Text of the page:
Youth Obesity Prevention Programme

Youth Obesity Prevention Programme

  • Olympic City: Nanjing
  • Country: China
  • Edition of the Games: 2014 Youth Olympic Summer Games
No official website

Description of the Project

The Nanjing Youth Obesity Prevention Programme was an educational initiative built around the hosting of the 2014 Youth Olympic Games.

The ultimate goal of the programme was to prove that there is a link between the level of physical activity and healthy lifestyle choices between young City residents and the incidences of obesity. This involved a unique, never-before-taken approach combining informational interventions and increased physical activity with principles of scientific measurement.

The programme was run by the Local Organising Committee of the 2014 Nanjing Youth Olympic Games and involved engaging directly with local schools, parents, as well as with the young participants themselves. It used the platform of the 2014 YOG to attract and inspire those involved in the project.

The target group was 4th and 5th grade school students located across 32 primary schools in 16 urban areas dotted around the City of Nanjing. Classroom-based tutorials were combined with incentivised competitions such as poster design, painting and essay writing, all specifically around the theme of educating pupils on the benefits of healthy and active living. Alongside this, interventions in the form of access to increased recreational time and better sports facilities were introduced during school hours, while specific home assignments were allocated to parents through the students to instigate changes in the domestic environment.

The success of the various interventions was measured by applying scientific analysis on the levels of improvement of participants across physical and knowledge-based metrics. This process measured the results between the experimental group and a separate control group. Clear evidence was found that interventions that promoted physical activity and changes in lifestyle could help to fight youth obesity. State institutions have taken these findings and will now use them to inform relevant aspects of their public health policy.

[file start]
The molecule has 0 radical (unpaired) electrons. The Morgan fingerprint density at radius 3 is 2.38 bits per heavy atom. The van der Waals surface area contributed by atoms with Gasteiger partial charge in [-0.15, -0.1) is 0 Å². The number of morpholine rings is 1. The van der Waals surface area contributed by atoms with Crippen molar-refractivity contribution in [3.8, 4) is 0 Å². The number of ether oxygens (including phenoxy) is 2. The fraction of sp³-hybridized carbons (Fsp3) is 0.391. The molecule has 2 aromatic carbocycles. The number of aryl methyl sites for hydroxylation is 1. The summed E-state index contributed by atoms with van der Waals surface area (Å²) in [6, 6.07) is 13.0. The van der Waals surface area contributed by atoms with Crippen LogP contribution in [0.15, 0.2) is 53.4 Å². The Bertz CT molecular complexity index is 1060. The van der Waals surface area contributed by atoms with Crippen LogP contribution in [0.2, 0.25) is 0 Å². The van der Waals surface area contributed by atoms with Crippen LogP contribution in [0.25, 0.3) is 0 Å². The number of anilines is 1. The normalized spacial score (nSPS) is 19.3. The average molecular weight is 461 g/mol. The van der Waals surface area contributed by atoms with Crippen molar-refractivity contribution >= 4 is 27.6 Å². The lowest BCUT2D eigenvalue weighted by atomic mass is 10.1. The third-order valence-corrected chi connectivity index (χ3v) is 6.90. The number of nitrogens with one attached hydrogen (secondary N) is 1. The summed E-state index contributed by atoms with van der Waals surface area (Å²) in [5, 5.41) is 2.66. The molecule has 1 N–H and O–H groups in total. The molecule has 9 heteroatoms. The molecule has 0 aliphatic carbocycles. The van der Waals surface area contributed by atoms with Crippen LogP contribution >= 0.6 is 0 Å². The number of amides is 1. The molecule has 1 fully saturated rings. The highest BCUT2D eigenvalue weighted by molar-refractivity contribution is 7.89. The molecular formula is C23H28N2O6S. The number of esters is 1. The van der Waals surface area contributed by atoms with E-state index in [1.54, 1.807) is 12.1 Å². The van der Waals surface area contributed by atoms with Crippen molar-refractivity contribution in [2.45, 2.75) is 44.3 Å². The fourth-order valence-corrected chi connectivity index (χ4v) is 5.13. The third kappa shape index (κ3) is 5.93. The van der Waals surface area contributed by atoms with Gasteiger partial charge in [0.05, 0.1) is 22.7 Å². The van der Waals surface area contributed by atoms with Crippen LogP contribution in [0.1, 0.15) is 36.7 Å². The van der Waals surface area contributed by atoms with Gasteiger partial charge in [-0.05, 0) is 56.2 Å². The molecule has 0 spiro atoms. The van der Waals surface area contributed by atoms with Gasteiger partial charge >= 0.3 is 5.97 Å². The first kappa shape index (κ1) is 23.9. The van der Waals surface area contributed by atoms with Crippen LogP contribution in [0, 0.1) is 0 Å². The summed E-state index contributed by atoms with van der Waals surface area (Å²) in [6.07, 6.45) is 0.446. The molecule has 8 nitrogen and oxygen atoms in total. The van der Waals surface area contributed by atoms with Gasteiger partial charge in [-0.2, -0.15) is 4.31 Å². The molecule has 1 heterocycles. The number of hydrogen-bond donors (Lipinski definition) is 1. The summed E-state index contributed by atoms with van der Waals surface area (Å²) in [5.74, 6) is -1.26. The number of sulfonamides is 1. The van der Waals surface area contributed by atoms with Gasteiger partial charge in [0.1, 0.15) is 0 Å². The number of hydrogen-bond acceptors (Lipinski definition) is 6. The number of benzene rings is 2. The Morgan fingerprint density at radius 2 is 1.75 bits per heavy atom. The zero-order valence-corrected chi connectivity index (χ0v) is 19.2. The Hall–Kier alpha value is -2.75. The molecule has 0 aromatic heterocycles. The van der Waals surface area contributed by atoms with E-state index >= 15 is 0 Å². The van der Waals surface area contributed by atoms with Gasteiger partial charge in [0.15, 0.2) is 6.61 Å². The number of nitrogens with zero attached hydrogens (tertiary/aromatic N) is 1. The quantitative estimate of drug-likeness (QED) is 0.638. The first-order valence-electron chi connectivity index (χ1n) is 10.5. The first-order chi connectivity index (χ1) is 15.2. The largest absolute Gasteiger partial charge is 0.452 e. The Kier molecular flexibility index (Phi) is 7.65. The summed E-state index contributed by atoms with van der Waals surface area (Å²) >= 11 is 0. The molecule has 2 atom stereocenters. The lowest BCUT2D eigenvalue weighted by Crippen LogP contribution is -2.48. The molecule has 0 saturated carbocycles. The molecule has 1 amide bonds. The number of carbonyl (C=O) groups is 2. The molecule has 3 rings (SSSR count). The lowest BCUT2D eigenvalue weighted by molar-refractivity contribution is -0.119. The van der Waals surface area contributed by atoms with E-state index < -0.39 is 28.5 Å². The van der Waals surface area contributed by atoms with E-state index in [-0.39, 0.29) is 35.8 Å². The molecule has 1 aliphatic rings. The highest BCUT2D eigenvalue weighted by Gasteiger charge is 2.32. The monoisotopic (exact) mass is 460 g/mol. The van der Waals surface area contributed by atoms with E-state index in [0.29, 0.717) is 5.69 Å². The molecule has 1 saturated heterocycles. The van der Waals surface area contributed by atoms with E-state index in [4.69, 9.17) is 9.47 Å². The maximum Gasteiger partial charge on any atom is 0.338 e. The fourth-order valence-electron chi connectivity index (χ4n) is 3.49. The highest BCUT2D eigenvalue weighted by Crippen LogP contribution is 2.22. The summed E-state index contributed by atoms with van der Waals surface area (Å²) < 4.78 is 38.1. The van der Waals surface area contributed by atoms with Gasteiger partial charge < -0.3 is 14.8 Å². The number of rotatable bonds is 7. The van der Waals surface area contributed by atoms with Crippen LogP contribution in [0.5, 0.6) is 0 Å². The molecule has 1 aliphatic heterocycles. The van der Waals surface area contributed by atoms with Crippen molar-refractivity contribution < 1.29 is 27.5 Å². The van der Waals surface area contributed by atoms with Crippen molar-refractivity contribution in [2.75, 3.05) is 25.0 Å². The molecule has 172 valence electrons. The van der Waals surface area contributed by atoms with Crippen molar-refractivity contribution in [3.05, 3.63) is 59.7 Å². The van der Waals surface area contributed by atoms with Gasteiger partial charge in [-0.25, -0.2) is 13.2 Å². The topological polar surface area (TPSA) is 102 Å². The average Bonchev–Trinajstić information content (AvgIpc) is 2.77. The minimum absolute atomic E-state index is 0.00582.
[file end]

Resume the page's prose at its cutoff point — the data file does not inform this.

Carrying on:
Develop human capital and generate social cohesion

A strong focus was placed on educating the pupils through self-learning and creative expressions. Competitions in essay writing, poster design and other artistic endeavours encouraged students to take initiative in learning about healthy lifestyles and applying them in their own creative way. Students were also given the chance to be part of a radio production which focused on topics related to the programme. These were also supported by quizzes and academic tests that were administrated at regular intervals throughout the programme. This helped to build a bank of knowledge and skills within the group that can be taken forward and shared with the community as they grow older and enter into adult society.

Promote a healthy and active lifestyle

The Youth Obesity Prevention programme involved end-to-end interventions across both home and school environments to try and divert youth away from unhealthy and inactive lifestyles. This allowed the organisers to remove all possible barriers and introduce all reasonable promoters of positive behaviour amongst the participants. They were then able to test the effect of these changes on an increase in healthy activity in youth and the reduction in indicators of youth obesity. The data collected will now be used in the designing of public health initiatives centred on increasing the overall health of society within the City.




The organisers recorded data across numerous separate but interrelated fields. This included the Body Mass Index of participants at various times, test scores and data related to physical activity levels, to name a few. This data set was captured from both the experimental group and a control group and the differences between the two were used to draw inferences on the level of success of the programmes various initiatives.

Academic studies and comprehensive assessment conducted after the programme led to the following conclusion: “This policy-oriented, multicomponent, school-based physical activity programme was scalable and effective in increasing physical activity and preventing obesity in Chinese children. The intervention strategies can be readily translated into large-scale obesity prevention programmes in a range of schools in China.” (Dr Fei Xu et al.)